2 Free Issues and 3 Free Gifts!
Full Name:
Address 1:
Address 2:
Zip Code:
Email: (required)
If I like it and decide to continue, I'll pay just $12.00, and receive a full one-year subscription (9 issues in all), a 73% savings off the newsstand price! If for any reason I decide not to continue, I'll write "cancel" on the invoice and owe nothing.
Your subscription includes 3 FREE downloadable booklets.
Or click here to pay now and get 2 extra issues
Offer valid in US only.

Also on

Enter Zip Code

Backpacker Magazine – February 1999

Alaska's Tongass: Take A Deep Breath

In Alaska's Tongass, the ancient trees have something to say...if you're willing to listen.

by: Thom Hogan

I sit alone amidst 300-year-old Sitka spruce, listening to the trees. Nothing else here on Admiralty Island, Alaska, is making a sound. All I hear is the gentle, ever-changing whispers of pine needles brushing against each other high above me, as small gusts of light wind wander through the Kootznoowoo Wilderness.

On a big gust, sometimes the trees moan and creak to one another, but mostly it's just a hushed, sibilant sound that moves in the branches hundreds of feet overhead. SHHHhhh-hhh. Inhale. SHHHhh-hh-hhh. Exhale. I imagine the trees are breathing; the forest is alive.

I consciously attempt to alter my breathing pattern to match the slower cycle of the trees. I feel calmer, more relaxed, more centered than I have in years. I, too, am alive.

The tree I sit against and those all around me have been breathing in this place since the 1600s, breathing harder in harsh winters, and relaxing-as they are today-in the long, gentle days of spring. This forest pushed its way up through the ground toward light long before anyone thought about writing a Constitution, before Alaska was a Russian colony, when only bears and natives occupied this island deep in what is today Tongass National Forest. In the ensuing years, these magnificent specimens have pursued a relentless quest upward. When I lean my head back, I see giant wooden arms rise straight to the sky. The Sitka spruce are so tall that perspective narrows them more than reality-all the trees seem to end at the same point far up in the sky.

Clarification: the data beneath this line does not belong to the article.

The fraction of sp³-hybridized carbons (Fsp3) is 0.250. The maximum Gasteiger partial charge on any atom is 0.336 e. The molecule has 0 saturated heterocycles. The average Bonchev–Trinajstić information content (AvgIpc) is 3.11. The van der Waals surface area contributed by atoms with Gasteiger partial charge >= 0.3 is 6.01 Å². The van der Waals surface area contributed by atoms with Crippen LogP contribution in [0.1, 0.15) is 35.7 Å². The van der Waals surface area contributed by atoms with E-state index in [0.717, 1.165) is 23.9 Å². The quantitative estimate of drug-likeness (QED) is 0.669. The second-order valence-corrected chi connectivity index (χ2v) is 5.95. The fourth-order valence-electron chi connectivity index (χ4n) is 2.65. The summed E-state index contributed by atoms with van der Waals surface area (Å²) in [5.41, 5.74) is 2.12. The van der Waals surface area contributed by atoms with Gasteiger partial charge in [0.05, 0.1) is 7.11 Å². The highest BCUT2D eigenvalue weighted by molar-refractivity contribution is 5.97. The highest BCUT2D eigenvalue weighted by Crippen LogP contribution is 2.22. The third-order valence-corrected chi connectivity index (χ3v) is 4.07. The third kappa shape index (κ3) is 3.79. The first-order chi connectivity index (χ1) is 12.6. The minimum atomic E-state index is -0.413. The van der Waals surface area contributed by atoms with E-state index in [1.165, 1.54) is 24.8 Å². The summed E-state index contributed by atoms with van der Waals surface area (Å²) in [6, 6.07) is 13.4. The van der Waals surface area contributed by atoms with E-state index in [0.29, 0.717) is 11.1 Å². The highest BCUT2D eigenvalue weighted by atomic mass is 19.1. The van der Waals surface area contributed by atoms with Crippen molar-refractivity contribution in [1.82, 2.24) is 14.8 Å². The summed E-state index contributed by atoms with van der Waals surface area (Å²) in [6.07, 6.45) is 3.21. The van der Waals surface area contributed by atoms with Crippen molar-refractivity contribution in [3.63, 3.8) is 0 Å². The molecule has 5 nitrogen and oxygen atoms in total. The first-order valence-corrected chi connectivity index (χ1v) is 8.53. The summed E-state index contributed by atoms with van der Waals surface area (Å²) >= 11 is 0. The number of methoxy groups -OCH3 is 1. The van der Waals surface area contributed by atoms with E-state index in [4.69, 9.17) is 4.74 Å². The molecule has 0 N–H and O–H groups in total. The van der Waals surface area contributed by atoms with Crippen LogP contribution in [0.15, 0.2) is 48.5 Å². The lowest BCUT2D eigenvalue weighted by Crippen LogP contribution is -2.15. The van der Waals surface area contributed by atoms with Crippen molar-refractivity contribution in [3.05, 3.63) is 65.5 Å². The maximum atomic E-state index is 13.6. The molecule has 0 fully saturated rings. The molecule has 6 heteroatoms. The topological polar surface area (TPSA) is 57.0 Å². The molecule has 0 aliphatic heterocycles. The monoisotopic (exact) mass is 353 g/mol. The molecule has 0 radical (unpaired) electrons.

For centuries, these spruce had no real enemies, they feared nothing. Even forest fires were not a big worry, the constant mist and light rains of the Alaska Southeast serving as firefighters. Occasionally, a strong and determined wind might topple a careless tree, one that had picked land that was a little too exposed or too loosely packed as its home. But the majority of the trees vied with each other to dominate the sky.

As I walk from this restful, spiritual place into an adjoin-ing clear-cut, I feel as though I'm leaving the sanctity of a cathedral and stepping onto a street where

a brutal murder was just committed. My pulse quickens, I viciously gulp in air. It's easy to see where the wilderness ends and private, loggable land begins-it's defined perfectly by the ground. Over there, the forest floor is flat and covered with decayed growth; over here, the dirt is torn up and scattered with decaying wood chips, as if a giant, demented rototiller and mulcher have plowed through here on a relentless march up the hill.

Only 4 percent of the Tongass' 17 million acres contain high-volume old-growth forest, and nearly half that has already been cut. While some pieces are protected forever by wilderness designation, almost 1.7 million acres are identified by the current forest management plan as available for future logging. And, almost a third of the Tongass will be crisscrossed with roads to provide access to those trees.

A single old-growth tree can fetch as much as $60,000. Money was the motivation for the native corporation to allow the land I'm walking to be cut. Fortunately, demand for trees is temporarily down. The pulp mills in Sitka and Ketchikan are closed. Asia's fiscal flu has taken some pressure off, too. In 1999, overall timber harvest in the Tongass may be as little as half that allowed by the Tongass Land Management Plan. But that's still a yield of about 100 million board feet, and that's only from the public land administered by the National Forest Service.